Archive for the ‘Concept’ Category

HD Moore

HD Moore - Creator and Chief Architect of Metasploit and CSO of Rapid7

You Must Be THIS TALL To Ride

You Must Be THIS TALL To Ride

Most people understand “Moore’s Law“:

Compute power grows at the rate of doubling about every 2 years

At Metricon6, I asserted “HDMoore’s Law” version 1:

Casual Attacker power grows at the rate of Metasploit*

*HD Moore (@hdmoore) gave the industry the Metasploit Project in 2003 – a wildly successful and leveraged open-source penetration testing platform.

Perhaps the greatest value of this concept is it is DEMONSTRABLE. While it won’t tell you you’ve done “enough” to prevent breaches, it just might prove if you haven’t.


While this post is not about PCI DSS, HDMoore’s Law concept came to me after a year of me asking “Is PCI the ‘No Child Left Behind Act’ for IT Security?” and subsequently my intuitive allergy to the following two pervasive, thought terminating clichés / platitudes… perhaps you’ve also heard them:

I know PCI won’t stop a determined attacker, but it will at least stop a casual attacker

Really? Will it? Is that still true? and second:

PCI is better than nothing – it at least raises the bar.

But has it raised the bar enough to matter? to stop even the least skilled adversaries?

Contrary to our wishes, “security” doesn’t grow linearly with our effort. With sentient adversaries seeking to steal valuable information, security gains are realized when a defender has done “enough” to deter/exhaust the resources of an actual attacker.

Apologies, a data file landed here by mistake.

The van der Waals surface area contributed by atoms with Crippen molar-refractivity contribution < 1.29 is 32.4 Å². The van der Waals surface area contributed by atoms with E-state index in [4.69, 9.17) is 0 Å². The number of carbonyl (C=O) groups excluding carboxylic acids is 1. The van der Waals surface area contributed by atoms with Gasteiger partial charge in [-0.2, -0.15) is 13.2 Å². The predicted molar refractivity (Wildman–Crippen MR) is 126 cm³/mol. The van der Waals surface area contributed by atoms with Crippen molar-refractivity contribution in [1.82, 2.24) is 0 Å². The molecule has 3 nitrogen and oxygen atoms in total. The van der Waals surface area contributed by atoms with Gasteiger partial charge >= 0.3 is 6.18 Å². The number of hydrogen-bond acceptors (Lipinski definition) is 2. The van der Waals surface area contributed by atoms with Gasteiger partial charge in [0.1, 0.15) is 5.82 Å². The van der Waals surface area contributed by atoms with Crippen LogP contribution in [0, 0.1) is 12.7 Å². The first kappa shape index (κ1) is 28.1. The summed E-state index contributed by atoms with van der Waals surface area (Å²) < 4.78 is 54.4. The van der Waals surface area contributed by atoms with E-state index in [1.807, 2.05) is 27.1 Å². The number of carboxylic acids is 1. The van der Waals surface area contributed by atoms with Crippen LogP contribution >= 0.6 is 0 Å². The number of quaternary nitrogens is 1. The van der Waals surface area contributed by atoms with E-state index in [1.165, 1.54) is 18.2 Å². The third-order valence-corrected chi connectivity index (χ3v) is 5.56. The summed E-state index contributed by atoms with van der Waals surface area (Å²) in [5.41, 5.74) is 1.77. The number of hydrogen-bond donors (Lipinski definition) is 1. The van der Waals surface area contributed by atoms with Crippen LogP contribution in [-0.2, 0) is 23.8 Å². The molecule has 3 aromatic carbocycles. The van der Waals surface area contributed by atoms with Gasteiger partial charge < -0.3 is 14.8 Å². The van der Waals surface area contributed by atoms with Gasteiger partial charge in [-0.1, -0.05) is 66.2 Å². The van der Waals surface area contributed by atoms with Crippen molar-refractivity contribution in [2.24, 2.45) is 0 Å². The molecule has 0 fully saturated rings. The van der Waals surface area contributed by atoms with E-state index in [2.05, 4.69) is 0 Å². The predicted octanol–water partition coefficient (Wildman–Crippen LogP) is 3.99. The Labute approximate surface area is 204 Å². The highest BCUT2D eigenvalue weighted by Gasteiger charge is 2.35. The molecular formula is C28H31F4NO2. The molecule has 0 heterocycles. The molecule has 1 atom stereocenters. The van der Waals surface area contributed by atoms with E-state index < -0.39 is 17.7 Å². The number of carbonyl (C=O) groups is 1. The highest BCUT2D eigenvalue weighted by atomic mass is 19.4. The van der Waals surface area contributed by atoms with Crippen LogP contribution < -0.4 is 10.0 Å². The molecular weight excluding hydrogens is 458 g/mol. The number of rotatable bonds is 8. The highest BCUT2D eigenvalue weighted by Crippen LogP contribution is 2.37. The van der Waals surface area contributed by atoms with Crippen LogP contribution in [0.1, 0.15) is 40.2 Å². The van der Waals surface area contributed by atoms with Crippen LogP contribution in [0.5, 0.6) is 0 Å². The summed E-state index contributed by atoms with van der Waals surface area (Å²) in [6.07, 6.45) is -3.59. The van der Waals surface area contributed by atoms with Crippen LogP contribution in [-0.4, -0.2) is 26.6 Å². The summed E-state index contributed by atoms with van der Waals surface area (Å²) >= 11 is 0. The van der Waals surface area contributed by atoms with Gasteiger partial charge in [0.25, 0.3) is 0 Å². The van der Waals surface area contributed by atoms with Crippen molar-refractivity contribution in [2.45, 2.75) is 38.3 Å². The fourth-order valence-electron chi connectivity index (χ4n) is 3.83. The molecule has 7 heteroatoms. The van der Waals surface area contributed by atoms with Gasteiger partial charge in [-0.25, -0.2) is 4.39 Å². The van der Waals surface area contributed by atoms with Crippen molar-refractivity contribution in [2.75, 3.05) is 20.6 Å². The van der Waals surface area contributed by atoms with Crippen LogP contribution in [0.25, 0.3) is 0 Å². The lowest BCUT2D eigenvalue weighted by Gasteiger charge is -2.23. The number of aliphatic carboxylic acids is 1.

There was a time when less skilled, “casual attackers” may have had only one or two tricks up their sleeves. If you were patched, a casual attacker would simply “move on”… Metasploit and other tools have shattered this assumption and now the “enough” is a moving target.

Point. Click. Pwn.

The pointy-clicky nature of Metasploit and ever-growing expert contributions makes it the ultimate script kiddie tool – and an greater force multiplier in the hands of more talented individuals/teams.

“Enough” Security – Metasploit as table stakes:

One of the most prevalent questions in all of IT security has long been:

What is “enough” security?

Clearly the answer is “it depends” (on a number of factors). One of which is Who is attacking us (which adversary classes?). If we use the latest version of Metasploit as a proxy for the lower bounds of attack capacity for the least skilled “casual attacker”, then one can measure at any time that you must be “this tall to ride”. Put another way, to stop breach attempts from even our weakest adversary class, defensive power needs to meet or exceed parity with $today’s free version of Metasploit. If you cannot rise to HDMoore’s Law, it’s possible the only adversary you can fend off is the friendly-fire, self-imposed one.

In the few live, graphical presentations on it I’ve given thus far, the recognition of its value, utility, and implications was nearly instantaneous. I’ll attempt to show just a few here in this initial post by example – which will also aid in defining it.